Some divorces are settled out of court. Others are settled in court and decided by a judge who does not know the couple personally. The first type is called an uncontested divorce. The second is a contested divorce; it’s also known as divorce litigation.
With an uncontested divorce, the couple agrees to put their heads together and settle all of their divorce-related issues out of court. Since the couple agrees on the outset to “work together” until a settlement is reached, the divorce process is much faster and far less expensive than a contested divorce.
But We Don’t Get Along
Just because you choose an uncontested divorce, it doesn’t mean you have to get along; it doesn’t mean you have to “like” your spouse. It doesn’t even mean you’ll agree on everything at first, but it does mean that you pledge to work together until you reach an agreement that is fair and that you can both live with.
Reasons to choose an uncontested divorce:
- It saves a LOT of time. Couples can obtain a divorce much quicker than if they opted for a contested divorce.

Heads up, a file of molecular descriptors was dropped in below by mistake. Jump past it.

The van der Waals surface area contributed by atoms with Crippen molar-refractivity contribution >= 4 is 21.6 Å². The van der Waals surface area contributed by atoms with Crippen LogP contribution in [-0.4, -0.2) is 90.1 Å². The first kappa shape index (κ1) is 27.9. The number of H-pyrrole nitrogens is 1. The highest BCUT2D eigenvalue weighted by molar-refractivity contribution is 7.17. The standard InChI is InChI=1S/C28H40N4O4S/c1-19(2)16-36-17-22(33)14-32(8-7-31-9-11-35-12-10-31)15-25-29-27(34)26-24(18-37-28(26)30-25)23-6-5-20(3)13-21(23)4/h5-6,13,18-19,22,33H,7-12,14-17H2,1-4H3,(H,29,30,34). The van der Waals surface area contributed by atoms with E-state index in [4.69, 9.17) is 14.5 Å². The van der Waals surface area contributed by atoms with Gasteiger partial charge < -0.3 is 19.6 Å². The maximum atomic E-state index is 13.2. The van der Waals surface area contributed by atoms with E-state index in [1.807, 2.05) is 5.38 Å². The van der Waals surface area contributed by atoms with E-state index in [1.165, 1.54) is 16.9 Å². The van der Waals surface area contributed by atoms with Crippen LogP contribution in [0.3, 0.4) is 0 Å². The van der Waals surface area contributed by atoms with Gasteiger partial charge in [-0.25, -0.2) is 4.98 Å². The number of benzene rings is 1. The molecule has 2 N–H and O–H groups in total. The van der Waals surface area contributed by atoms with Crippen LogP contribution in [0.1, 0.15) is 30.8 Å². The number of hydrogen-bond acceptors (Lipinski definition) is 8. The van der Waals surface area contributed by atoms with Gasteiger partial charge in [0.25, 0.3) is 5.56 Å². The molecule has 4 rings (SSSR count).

- It saves thousands in attorney fees and court costs.
- It reduces stress on all parties involved including the children.
- It allows couples to keep their divorce matters private.
- About 90% of divorce cases are settled out of court, so there is no reason to go to battle if you don’t have to.
- Avoids having a judge decide on the outcome of your divorce.
- Puts the couple in the driver’s seat; allows them to maintain control.
When is an Uncontested Divorce Inappropriate?
While an uncontested divorce is appropriate in most circumstances, occasionally it’s not the ideal solution. Here are some examples of when it’s ill-advised:
- There is a history of intimidation.
- There is a history of domestic violence.
- There is a large discrepancy in incomes.
- The breadwinner is far more educated than the lower-earning spouse and he or she is aggressively seeking an unreasonably unfair settlement.